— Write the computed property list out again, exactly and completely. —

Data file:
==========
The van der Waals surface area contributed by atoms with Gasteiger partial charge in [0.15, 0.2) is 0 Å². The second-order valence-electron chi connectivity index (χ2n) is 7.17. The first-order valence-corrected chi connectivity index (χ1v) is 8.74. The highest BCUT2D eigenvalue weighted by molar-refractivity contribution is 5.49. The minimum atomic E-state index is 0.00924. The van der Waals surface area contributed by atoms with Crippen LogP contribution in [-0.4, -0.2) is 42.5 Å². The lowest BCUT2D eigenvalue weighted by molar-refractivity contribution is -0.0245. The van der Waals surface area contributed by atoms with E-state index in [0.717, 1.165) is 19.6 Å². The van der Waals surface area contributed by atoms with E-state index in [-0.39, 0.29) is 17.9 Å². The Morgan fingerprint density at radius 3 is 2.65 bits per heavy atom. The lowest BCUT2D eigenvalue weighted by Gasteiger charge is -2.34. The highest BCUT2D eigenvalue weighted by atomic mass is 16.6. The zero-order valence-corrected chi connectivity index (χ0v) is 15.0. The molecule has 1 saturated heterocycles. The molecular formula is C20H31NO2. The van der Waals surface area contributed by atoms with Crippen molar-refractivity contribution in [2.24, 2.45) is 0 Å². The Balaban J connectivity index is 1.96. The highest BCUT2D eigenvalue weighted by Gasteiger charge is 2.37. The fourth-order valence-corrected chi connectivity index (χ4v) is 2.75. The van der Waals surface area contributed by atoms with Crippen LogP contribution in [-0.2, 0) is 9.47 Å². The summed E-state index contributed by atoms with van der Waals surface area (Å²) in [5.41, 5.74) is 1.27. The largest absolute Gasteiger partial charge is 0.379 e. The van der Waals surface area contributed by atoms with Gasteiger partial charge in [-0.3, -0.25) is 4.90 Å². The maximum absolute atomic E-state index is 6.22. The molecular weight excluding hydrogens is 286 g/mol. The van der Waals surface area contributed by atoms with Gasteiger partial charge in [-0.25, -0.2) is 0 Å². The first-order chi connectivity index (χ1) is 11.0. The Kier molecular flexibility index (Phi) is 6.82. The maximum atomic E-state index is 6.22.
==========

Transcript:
The van der Waals surface area contributed by atoms with Gasteiger partial charge in [0.15, 0.2) is 0 Å². The second-order valence-electron chi connectivity index (χ2n) is 7.17. The first-order valence-corrected chi connectivity index (χ1v) is 8.74. The highest BCUT2D eigenvalue weighted by molar-refractivity contribution is 5.49. The minimum atomic E-state index is 0.00924. The van der Waals surface area contributed by atoms with Crippen LogP contribution in [-0.4, -0.2) is 42.5 Å². The lowest BCUT2D eigenvalue weighted by molar-refractivity contribution is -0.0245. The van der Waals surface area contributed by atoms with E-state index in [0.717, 1.165) is 19.6 Å². The van der Waals surface area contributed by atoms with E-state index in [-0.39, 0.29) is 17.9 Å². The Morgan fingerprint density at radius 3 is 2.65 bits per heavy atom. The lowest BCUT2D eigenvalue weighted by Gasteiger charge is -2.34. The highest BCUT2D eigenvalue weighted by atomic mass is 16.6. The zero-order valence-corrected chi connectivity index (χ0v) is 15.0. The molecule has 1 saturated heterocycles. The molecular formula is C20H31NO2. The van der Waals surface area contributed by atoms with Crippen molar-refractivity contribution in [2.24, 2.45) is 0 Å². The Balaban J connectivity index is 1.96. The highest BCUT2D eigenvalue weighted by Gasteiger charge is 2.37. The fourth-order valence-corrected chi connectivity index (χ4v) is 2.75. The van der Waals surface area contributed by atoms with Crippen LogP contribution in [-0.2, 0) is 9.47 Å². The summed E-state index contributed by atoms with van der Waals surface area (Å²) in [5.41, 5.74) is 1.27. The largest absolute Gasteiger partial charge is 0.379 e. The van der Waals surface area contributed by atoms with Gasteiger partial charge in [-0.3, -0.25) is 4.90 Å². The maximum absolute atomic E-state index is 6.22. The molecular weight excluding hydrogens is 286 g/mol. The van der Waals surface area contributed by atoms with Gasteiger partial charge in [-0.25, -0.2) is 0 Å². The first-order chi connectivity index (χ1) is 11.0. The Kier molecular flexibility index (Phi) is 6.82. The maximum atomic E-state index is 6.22.